The primer I am currently using and obsessed with is Saie Glowy Super Gel in ‘Starglow.’ This one can be worn alone, as a primer and/or mixed into your foundation. Bonus cool points? It’s recyclable! When empty, recycle the glass after twisting off the plastic pump to remove the inner pouch.

I want my skin to look like I just came home from a facial. I want it to look like a dewy dumpling. It’s not for everyone and knowing your skin type is extremely helpful and beneficial when finding your favorite foundations.

Also, remember that your skincare and the way you take care of your skin is going to directly affect the way makeup sits on your skin but that’s another conversation for another day. Happy hunting and I’m here if you need me. 

Hairy Story

As a little girl, I had bushy Italian eyebrows and a thick head of hair. Facial hair never even crossed my mind or became something I was self-conscious about until I began experimenting with makeup in Junior High. 

When I started noticing a mustache, I was mortified and I shaved it off immediately. I fixated on it. It haunted me and I went into a downward spiral of facial hair removal. 

I plucked my eyebrows into nonexistence, completely unaware that they would never fully return. I soon learned that my eyebrows are doomed to grow slower than any other hair on my head (minus these regrettable bangs). 

The real cherry on top of my hairy self-esteem sundae was when I was at an amusement park with a high school crush. He looked at me and said, “You’re so hairy. I can see it on your neck.” Insert mortification. I begged my mom to buy me an epilator and when she gave in, I thought I had the answer to my problems and for a short time, I did.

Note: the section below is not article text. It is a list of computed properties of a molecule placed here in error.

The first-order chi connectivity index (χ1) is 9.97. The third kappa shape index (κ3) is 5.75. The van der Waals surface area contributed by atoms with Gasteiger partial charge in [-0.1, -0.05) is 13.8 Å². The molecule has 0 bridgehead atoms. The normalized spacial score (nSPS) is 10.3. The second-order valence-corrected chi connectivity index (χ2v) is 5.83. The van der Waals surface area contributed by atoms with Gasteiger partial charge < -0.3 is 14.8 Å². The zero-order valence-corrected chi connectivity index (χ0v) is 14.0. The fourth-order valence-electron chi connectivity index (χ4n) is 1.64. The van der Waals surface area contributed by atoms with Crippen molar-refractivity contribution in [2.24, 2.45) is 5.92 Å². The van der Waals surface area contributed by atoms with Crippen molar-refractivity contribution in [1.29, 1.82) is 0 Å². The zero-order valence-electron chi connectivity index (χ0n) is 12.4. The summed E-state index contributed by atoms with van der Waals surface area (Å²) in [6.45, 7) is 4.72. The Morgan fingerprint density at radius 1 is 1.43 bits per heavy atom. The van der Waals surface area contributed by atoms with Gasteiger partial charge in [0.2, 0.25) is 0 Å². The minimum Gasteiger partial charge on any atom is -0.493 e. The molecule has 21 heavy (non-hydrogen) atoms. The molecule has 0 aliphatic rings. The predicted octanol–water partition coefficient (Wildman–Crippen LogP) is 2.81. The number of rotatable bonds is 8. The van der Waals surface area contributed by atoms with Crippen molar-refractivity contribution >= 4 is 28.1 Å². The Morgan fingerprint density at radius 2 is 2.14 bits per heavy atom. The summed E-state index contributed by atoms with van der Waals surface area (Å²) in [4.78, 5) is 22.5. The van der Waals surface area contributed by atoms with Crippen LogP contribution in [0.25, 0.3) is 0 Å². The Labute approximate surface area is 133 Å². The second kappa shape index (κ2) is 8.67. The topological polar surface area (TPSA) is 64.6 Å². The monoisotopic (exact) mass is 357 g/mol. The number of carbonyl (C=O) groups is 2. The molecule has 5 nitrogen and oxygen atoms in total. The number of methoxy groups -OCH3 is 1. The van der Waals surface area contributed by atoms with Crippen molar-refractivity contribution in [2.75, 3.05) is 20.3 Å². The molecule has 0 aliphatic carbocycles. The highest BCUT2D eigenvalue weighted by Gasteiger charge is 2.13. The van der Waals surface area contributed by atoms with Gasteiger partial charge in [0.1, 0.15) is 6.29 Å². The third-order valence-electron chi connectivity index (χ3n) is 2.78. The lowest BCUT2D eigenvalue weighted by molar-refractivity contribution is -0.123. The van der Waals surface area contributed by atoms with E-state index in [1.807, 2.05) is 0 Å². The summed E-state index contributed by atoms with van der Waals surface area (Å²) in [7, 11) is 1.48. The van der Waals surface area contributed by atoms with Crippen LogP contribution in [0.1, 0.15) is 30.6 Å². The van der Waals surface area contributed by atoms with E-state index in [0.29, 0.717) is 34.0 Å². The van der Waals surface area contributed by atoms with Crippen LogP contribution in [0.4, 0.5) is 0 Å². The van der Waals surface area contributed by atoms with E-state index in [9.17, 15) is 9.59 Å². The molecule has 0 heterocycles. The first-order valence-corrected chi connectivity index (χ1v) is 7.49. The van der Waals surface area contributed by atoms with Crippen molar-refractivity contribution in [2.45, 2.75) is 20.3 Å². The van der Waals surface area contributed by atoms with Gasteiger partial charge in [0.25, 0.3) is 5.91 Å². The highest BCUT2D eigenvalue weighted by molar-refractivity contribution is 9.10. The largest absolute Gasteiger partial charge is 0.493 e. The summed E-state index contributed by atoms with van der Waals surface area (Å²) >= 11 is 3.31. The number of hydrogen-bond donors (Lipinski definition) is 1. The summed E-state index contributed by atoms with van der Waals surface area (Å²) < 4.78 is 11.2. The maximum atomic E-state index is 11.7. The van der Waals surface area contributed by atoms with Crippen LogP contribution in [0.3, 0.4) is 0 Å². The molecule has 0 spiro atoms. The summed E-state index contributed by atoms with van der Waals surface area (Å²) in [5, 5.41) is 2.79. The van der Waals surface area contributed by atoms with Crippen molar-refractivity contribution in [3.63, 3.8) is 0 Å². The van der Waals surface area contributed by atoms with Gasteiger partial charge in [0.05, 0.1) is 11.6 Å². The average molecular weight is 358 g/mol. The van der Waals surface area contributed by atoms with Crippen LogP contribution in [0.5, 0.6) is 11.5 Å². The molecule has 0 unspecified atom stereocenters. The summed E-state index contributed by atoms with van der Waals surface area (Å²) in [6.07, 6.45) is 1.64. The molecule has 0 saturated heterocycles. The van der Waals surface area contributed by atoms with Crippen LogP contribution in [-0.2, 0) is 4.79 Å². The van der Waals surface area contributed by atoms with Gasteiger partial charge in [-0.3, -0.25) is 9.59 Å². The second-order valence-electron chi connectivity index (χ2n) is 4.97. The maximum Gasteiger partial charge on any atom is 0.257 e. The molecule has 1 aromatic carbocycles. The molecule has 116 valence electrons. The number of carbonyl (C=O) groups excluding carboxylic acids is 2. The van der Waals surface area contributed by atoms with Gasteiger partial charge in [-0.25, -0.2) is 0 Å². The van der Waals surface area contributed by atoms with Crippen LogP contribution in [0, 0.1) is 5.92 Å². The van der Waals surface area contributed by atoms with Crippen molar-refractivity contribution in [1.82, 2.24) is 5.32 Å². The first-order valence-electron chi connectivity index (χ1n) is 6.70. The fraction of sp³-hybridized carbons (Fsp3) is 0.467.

For those of you unaware, an epilator is essentially a modern day torture device. You use it like a razor and it removes all the hairs by their roots. My best description is that it’s like hundreds of tweezers pulling hairs out at the same time. It was painful as hell but gave me my desired result. 

What they don’t tell you is that when you’re pulling your hair out at the root, you destroy the path of growth. It begins to coil and turns into an ingrown hair. I already had dark, coarse Italian hair and those grow in like coiled snakes. I was doomed to struggle with body hair. 

Now that I’m older and an esthetician, I’ve learned a thing or two about hair removal.

First of all, because I’m obsessive, I shave my upper lip and pretty much my entire face a few times a week. I also take Spironolactone which is prescribed to people who suffer from Hirsutism. Hirsutism is excessive hair growth on unexpected areas of the body, such as on the face, chest, and back.

A common myth with shaving is that the hair grows back thicker and that is not true at all. Shaving facial or body hair gives the hair a blunt tip. The tip might feel coarse or “stubbly” for a time as it grows out. During this phase, the hair might be more noticeable and perhaps appear darker or thicker, but it’s not.

I also buy little razors that I found on Amazon. I use them as you would if you were to dermaplane your face. I find it helps my skincare to absorb better and my makeup to apply smoother. 

Dermaplaning is beneficial for many reasons. Not only does it provide an effective and safe exfoliation treatment, it is also beneficial for reducing the appearance of acne scars.

My routine for facial hair removal is not for the faint of heart nor am I telling you that this is the be all and end all for hair removal. It’s just what I find works best for me. Each person has a different method. This is just mine. 

When I know I am doing hair removal, I set aside a large chunk of my day. I tweeze out every annoying, dark hair on my face. This includes my beard area, upper lip, and eyebrows. After I have successfully wrangled out those unsightly hairs, I start with my dermaplaning. 

On an angle, I use this to exfoliate my entire face. I’m not kidding. Ears, beard area, eyebrows, cheeks and even to trim my nose hairs. I do not tolerate facial hair. My final step is shaving my face. I use men’s razors (they work better!) and a sensitive shave gel. When choosing my razor, I use men’s because they are better suited for the angles of the face. My preference is a five blade because it’s smoother and gets a closer shave. 

My last step is skincare. One of my biggest pieces of advice is to use some form of a chemical exfoliant. Ingrown hairs can crop up when the hair follicle is obstructed by dead skin cells, which is where exfoliation comes in. Exfoliation speeds up the removal of dead skin cells on the surface.